Interactive Composing with Autonomous Agents
This article describes an approach to creating interactive performance / composing systems which has been used by the author for improvisation and fixed compositions. The music produced is a result of the interactions of a human performer and an ensemble of virtual performers. The musical output typically consists of several distinct musical layers, but all the sounds heard by the audience are derived from the sound made by the human performer. The approach can be thought of as a way of creating an extended instrument, which is responsive enough that the performer can perceive how the system reacts to performance nuances and note choices, and can then effectively “play” the ensemble. The current systems are implemented in the programming environment Pure Data (Pd), using a design based on the idea of autonomous software agents. The agent design was adopted as it provides a neat way to encapsulate various compositional techniques in a unified way.
The agent design described here has evolved over a ten-year period, initially being used as an interactive control system for synthesizers in improvisatory performance contexts (Spicer, Tan and Tan 2003). The current agent systems rely on a live input signal, usually a flute or vocal performance that is input via a microphone, to provide control over a system and to provide the raw material for all the sounds produced. Statistical analysis of the pitch and duration information in the live signal is used to guide the agents’ behaviour. The details of the analysis vary from piece to piece (or system to system), but typically consist of determining the average pitch of a phrase, the pitch range of a phrase, the length of a phrase or the number of attacks in a phrase. Each of the agents uses the live signal as the raw material for the sound that it produces as its contribution to the resulting musical texture. This dependence on the live input creates a very tight feedback loop between the human performer and the agent ensemble. The fact that all the sonic material produced by the agents is derived from the live signal allows the player to leverage his/her instrumental technique to have significant impact on the ensemble sound. Modern extended instrument performance techniques, such as multiphonics, whistle tones, etc., can also be effectively employed.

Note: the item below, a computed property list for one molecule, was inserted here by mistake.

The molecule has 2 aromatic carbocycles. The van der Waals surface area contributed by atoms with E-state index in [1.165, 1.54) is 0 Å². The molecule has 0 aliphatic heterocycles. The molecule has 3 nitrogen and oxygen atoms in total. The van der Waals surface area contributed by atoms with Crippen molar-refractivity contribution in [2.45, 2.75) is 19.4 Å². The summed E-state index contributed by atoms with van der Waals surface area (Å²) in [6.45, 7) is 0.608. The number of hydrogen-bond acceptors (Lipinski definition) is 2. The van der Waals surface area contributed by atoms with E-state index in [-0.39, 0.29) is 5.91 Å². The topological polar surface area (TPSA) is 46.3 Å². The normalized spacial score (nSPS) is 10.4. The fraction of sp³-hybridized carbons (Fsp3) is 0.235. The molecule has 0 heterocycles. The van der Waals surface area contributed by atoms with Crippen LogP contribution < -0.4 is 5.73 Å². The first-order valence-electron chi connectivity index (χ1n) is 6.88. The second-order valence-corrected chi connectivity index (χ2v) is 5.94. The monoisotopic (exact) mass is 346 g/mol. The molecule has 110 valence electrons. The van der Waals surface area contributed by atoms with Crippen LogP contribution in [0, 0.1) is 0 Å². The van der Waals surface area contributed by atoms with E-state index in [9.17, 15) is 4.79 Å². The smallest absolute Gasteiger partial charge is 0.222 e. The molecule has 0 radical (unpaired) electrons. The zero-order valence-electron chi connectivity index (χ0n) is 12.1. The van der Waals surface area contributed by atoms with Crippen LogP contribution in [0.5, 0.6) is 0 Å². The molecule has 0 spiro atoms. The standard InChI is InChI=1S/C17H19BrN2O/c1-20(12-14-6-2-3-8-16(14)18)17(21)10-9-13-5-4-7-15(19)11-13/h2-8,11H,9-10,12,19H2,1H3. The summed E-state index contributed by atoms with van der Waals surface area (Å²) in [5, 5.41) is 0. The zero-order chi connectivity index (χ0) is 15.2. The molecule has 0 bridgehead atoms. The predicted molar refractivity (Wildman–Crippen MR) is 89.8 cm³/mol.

Central to the system is the concept of autonomous agents. The idea of autonomous agents has been used by the computer science community for many years (Russel and Norvig 2003). An agent can be considered to be as an entity that can perceive its operating environment in some way (in this case “listening”), and has some ability to change or interact in that environment (in this case “performing”). An agent has some internal mechanism or process (“thinking”) for deciding the exactly how it will interact with the environment. This “thinking” part of the agent, referred to as the “agent function”, can be implemented in a wide variety of ways, and it is this flexibility that makes the agent model such a useful abstraction. It allows a neat way of encapsulating many different compositional algorithms or decision-making strategies in one, unifying design.
There are two broad categories of agent in the systems that we are concerned with here: performers and controllers. Performer agents transform the input sound in various ways, while controller agents either control which agents are heard by the audience or specify a set of goal states that determine the behaviour of the performer agents.
In these systems, performer agents continually listen to the live audio signal produced by the human performer. The instantaneous pitch and amplitude data, as well as cumulative statistical data, are used in the agents’ decision-making process, which determines how it alters the live input signal.
There are two categories of performer agents. The simplest type are those which apply “traditional” sound effects, such as echo, chorus, flanging, spectral delay, ring modulation, etc., to the live signal. The agent alters the controls of these DSP effects in response to the input signal. These agents are mainly used to shape the overall ambience the ensemble output.